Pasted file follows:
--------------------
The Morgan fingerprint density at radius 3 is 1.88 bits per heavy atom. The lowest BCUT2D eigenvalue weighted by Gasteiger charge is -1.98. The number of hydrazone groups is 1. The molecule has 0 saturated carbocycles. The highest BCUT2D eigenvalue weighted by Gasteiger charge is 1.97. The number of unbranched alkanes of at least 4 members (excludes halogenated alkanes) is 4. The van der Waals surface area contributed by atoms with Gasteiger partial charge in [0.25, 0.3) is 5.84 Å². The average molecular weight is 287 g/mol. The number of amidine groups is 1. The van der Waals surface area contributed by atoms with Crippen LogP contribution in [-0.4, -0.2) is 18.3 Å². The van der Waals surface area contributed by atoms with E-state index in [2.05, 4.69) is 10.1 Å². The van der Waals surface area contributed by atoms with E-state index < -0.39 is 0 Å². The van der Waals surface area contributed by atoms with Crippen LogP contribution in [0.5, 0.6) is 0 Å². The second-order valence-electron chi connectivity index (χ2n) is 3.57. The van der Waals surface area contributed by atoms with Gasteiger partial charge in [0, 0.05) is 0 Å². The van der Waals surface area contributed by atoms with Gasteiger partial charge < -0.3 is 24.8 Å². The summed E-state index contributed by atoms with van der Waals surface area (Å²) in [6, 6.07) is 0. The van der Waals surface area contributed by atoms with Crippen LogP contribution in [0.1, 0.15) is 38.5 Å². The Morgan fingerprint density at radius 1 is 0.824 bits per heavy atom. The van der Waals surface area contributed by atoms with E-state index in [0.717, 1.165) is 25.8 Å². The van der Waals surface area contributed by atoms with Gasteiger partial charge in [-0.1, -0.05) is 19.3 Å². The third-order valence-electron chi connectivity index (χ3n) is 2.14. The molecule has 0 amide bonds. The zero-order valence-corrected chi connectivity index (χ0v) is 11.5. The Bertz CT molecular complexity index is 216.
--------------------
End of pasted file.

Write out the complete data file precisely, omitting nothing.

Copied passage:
The Morgan fingerprint density at radius 3 is 1.88 bits per heavy atom. The lowest BCUT2D eigenvalue weighted by Gasteiger charge is -1.98. The number of hydrazone groups is 1. The molecule has 0 saturated carbocycles. The highest BCUT2D eigenvalue weighted by Gasteiger charge is 1.97. The number of unbranched alkanes of at least 4 members (excludes halogenated alkanes) is 4. The van der Waals surface area contributed by atoms with Gasteiger partial charge in [0.25, 0.3) is 5.84 Å². The average molecular weight is 287 g/mol. The number of amidine groups is 1. The van der Waals surface area contributed by atoms with Crippen LogP contribution in [-0.4, -0.2) is 18.3 Å². The van der Waals surface area contributed by atoms with E-state index in [2.05, 4.69) is 10.1 Å². The van der Waals surface area contributed by atoms with E-state index < -0.39 is 0 Å². The van der Waals surface area contributed by atoms with Crippen LogP contribution in [0.5, 0.6) is 0 Å². The second-order valence-electron chi connectivity index (χ2n) is 3.57. The van der Waals surface area contributed by atoms with Gasteiger partial charge in [0, 0.05) is 0 Å². The van der Waals surface area contributed by atoms with Gasteiger partial charge < -0.3 is 24.8 Å². The summed E-state index contributed by atoms with van der Waals surface area (Å²) in [6, 6.07) is 0. The van der Waals surface area contributed by atoms with Crippen LogP contribution in [0.1, 0.15) is 38.5 Å². The Morgan fingerprint density at radius 1 is 0.824 bits per heavy atom. The van der Waals surface area contributed by atoms with E-state index in [0.717, 1.165) is 25.8 Å². The van der Waals surface area contributed by atoms with Gasteiger partial charge in [-0.1, -0.05) is 19.3 Å². The third-order valence-electron chi connectivity index (χ3n) is 2.14. The molecule has 0 amide bonds. The zero-order valence-corrected chi connectivity index (χ0v) is 11.5. The Bertz CT molecular complexity index is 216.